wild kittens

Wild Kittens: Over the past several years, the wild mother cat who has taken up residence in our barn in rural Wisconsin has given me many opportunities to figure out how to tame wild kittens.

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How to Tame Wild Kittens

Over the past several years, the wild mother cat who has taken up residence in our barn in rural Wisconsin has given me many opportunities to figure out how to tame wild kittens. The mother cat always hides her kittens very well, and then, when they are big enough to leave the nest and are big enough to eat kitty food, she brings them out and expects me to feed them.

When the wild mother cat brings her kittens out of the nest, it is the first time in their lives they have seen a human being, and they tend to be hissing, spitting bits of fluff that really look as though they mean business. And since they already have teeth and claws, I would rather not push the issue. I also would rather not let them remain wild, living in my barn, having kittens of their own. Six kittens, within a year or two, could turn into 56.As of early 2005, the wild mother cat has had more than 20 kittens in our barn, and I have managed to tame them and to find homes for most of them (unfortunately, several were lost when the wild momma kitty took them out to teach them how to hunt).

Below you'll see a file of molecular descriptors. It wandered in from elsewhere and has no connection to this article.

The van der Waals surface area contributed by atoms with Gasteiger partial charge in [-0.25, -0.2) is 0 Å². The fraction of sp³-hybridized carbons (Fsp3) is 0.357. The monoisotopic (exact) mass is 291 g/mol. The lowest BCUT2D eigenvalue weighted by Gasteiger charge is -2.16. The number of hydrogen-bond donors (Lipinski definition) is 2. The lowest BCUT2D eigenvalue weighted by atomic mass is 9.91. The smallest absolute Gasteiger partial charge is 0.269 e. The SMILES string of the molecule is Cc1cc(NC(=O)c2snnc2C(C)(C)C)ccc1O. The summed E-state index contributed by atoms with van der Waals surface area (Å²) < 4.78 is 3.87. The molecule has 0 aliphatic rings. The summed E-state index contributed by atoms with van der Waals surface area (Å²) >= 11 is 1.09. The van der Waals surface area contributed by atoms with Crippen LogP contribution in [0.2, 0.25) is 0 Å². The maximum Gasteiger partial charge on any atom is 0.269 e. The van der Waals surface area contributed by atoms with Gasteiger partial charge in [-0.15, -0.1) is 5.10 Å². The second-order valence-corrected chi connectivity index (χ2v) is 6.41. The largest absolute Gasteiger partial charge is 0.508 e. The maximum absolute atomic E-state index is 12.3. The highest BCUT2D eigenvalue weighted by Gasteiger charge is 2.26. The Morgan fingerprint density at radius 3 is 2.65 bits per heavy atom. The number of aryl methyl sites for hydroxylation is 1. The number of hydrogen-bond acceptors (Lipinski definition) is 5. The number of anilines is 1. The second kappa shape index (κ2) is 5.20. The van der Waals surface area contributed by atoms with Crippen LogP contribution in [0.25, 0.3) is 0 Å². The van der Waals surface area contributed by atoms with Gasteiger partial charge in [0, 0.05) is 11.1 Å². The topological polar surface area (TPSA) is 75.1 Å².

Here are some tips for taming wild kittens:

Buy some canned kitty food -- In my experience, kittens are always hungry and are always interested in canned kitty food. I have noticed it doesn't matter what brand, just so long as it has fish in it. The smell of fish seems irresistible to kittens.

Let the kittens smell the canned kitty food -- Open the can and then try to get as close to them as possible so they can smell the food. Once they get a whiff of it, and this is especially true of younger kittens that are anywhere from four weeks old to a few months old, they will be so interested in the canned kitty food they will forget (somewhat) that you are right next to them.

Use a fork (or spoon) to scoop out some of the food and let the kittens eat off the end of the fork (spoon) -- This is an important step. Do NOT put a forkful of food down and then back off. From the very first, hold the fork toward the kitten and let the kitten eat off the end of the fork. Stick to your guns and do not give up. If the kitten wants canned kitty food, the kitten MUST eat it off the end of the fork or the spoon. This is the first step in getting the kitten used to being close to you and in growing accustomed to your hand coming closer. This will be useful later on when you are trying to pet the kittens. After the kitten has eaten food off the end of the fork/spoon, THEN you can put a little food down for the kitten to eat on its own.

Repeat step 3 every time you offer the kittens some canned food -- At first, the kittens are going to be cautious about your hand coming toward them. The fork with the food will help to overcome that resistance. After you have done this a couple of times, the kittens will look forward to eating off the fork and will start to lose their fear of you and your hand.

Stay right there while the kittens are eating -- After you have put out some canned food for the kittens, stay there and don't move off. Let them eat with you next to them. This will help teach them to associate human beings with "good things."